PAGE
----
Referring now to FIG. 7, an alternative embodiment of the invention is illustrated, in which a single broad area ohmic contact is formed on one side of an insulative circuit board. It will be noted that alternating positive conductors 140 and negative conductors 160 are formed from a single metallic ohmic layer 170 which overlays the insulative printed circuit board 120. Thus, in contrast with the first preferred embodiment; illustrated in FIGS. 1-6, only one layer 170 is required to overlay the circuit board, rather than the two layers 14 and 16 of FIGS. 1-6. This results from the fact that the single layer 170 is so formed as to provide alternating positive and negative conductors having continuous portions completely overlaying the insulative board 120 and, for example, in the embodiment of FIG. 7, interdigitating portions, with slight spacing, for accommodating the connection of LEDs 400 and resistors 500 in series--parallel circuits.

The invention having been thus described with particular reference to the preferred forms thereof, it will be obvious that various changes and modifications may be made therein without departing from the spirit and scope of the invention as defined in the appended claims.

BRIEF DESCRIPTION OF DRAWINGS

FIG. 1 is a schematic design of a preferred embodiment of the light signal circuit having positive and negative power planes formed as whole or continuous, broad area, metal layers or sheets.

FIG. 2 is an alternate approach to FIG. 1 using many redundant circuit traces.

FIG. 3 is a perspective view of the light signal module, broken away to show the several parts within the module, and in which LEDs and resistors are connected in an array of series circuits which are connected in parallel with each other by end connections to the positive and negative power planes at spaced nodes or points thereon.

FIG. 4 is an exploded view of an exemplary portion of the light signal module, being helpful in understanding the topography and the method of achieving it.

FIG. 5 is a partial, broken away, plan view of the light signal module.

FIG. 6 is a perspective view of the housing for the LED light signal device.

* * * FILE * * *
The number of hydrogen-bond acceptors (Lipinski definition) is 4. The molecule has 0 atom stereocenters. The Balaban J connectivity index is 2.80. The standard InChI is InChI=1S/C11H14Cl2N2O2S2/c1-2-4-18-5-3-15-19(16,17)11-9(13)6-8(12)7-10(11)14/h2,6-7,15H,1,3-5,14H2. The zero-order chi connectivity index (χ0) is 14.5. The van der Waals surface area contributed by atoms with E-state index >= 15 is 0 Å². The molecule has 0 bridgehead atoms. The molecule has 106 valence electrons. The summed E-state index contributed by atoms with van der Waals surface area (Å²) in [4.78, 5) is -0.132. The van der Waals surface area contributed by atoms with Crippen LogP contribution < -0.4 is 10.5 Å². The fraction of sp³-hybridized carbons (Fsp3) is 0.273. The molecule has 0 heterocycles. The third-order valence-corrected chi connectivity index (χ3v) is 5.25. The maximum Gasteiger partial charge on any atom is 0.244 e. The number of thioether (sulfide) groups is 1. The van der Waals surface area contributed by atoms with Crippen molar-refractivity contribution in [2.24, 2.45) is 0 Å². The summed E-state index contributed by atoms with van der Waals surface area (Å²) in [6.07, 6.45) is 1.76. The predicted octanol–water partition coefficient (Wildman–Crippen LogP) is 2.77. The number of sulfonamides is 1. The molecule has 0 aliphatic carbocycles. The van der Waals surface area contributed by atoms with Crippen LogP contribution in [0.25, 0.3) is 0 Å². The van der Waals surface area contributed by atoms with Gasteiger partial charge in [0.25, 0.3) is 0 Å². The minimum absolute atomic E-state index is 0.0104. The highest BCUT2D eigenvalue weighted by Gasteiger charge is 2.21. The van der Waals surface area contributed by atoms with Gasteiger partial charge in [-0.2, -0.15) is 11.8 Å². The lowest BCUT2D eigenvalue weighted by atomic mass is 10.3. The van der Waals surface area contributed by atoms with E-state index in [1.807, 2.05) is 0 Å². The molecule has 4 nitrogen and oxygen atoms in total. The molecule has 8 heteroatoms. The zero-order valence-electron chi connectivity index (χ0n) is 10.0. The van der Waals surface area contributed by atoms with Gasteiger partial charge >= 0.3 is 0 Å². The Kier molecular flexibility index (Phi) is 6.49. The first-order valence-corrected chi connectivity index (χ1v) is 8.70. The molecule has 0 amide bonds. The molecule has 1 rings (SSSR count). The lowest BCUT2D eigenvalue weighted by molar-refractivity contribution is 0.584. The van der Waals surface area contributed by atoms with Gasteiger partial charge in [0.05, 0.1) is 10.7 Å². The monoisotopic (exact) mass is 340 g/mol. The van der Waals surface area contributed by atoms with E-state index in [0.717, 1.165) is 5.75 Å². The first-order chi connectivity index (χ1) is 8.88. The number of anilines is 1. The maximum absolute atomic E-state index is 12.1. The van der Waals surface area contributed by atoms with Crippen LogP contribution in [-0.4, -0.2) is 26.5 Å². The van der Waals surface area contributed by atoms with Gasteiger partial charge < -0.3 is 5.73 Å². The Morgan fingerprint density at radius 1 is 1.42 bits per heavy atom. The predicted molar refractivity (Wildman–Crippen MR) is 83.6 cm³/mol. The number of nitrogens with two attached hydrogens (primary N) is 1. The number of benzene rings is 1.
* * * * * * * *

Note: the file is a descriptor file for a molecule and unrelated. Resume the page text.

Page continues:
FIG. 7 is a schematic representation of an alternative embodiment of the invention in which a single broad area ohmic contact is formed on one side of an insulative circuit board.

This invention relates to light signals typically used at highway grade crossings in railroad systems and more particularly to arrays of LEDs; that is, light-emitting diodes, serving in such devices for the intended purpose.

It has been the practice over a great number of years to employ light signals along railroad rights-of-way and, particularly at highway grade crossings, in order to furnish a warning to vehicles that intend to cross the tracks. One of the major problems with the light signals thus employed is that they are subjected quite often to a degree of vandalism that results in the signal being knocked out--in the sense of not being available to serve as a warning to traffic intent on crossing the railroad tracks. In the recent past the more or less conventional light units have given way to light-emitting diode units. However, when these are deployed they are subject to the same effects of vandalism and as a result can have a low level of reliability.

In order to finish the man skilled in the art with background material in regard to the present invention reference may be made to the following U.S. patents which disclose a variety of light emitting diode displays and the circuitry therefor:

U.S. Pat. Nos. 4,298,869 4,774,434 5,450,301 5,457,450

Of particular interest to the present invention are U.S. Pat. Nos. 4,298,869 and 5,457,450 in that they illustrate the deficiency in certain light signals, namely, that they could be subject to a degree of vandalism that makes them unreliable. This is due to the fact that the circuitry is, first of all, exposed to the likelihood of a perpetrator's B--B or bullet striking the unit and causing a large number, if not all, of the LEDs in the unit to lose power and go dark. Thus a lucky shot could unfortunately strike at a point any where along a critical line conductor; for example, leading from the power supply to the LEDs (see, for example, the lead or line conductor between the battery and the section designated 13" in FIG. 6B of patent '869), thereby causing total failure of the light signal to provide normal illumination.

Accordingly, it is a primary object of the present invention to provide a light signal that will be extremely resistant to vandalism, thus providing a much higher level of reliability.

Another object is to capitalize on integrated circuit techniques, so as form in the broad area layers of conductive material that are provided for the purpose of vandalism resistance a series of conductive islands needed for establishing connections among the several components in the light signal unit.

Yet another object is to fully protect the light signal unit against blows that might be struck by the use of a baseball bat or similar weapon against the housing of the light signal unit. This is accomplished by having a very strong plastic dome-like covering for the housing, such cover being transparent so as to permit passage of the needed warning light signal.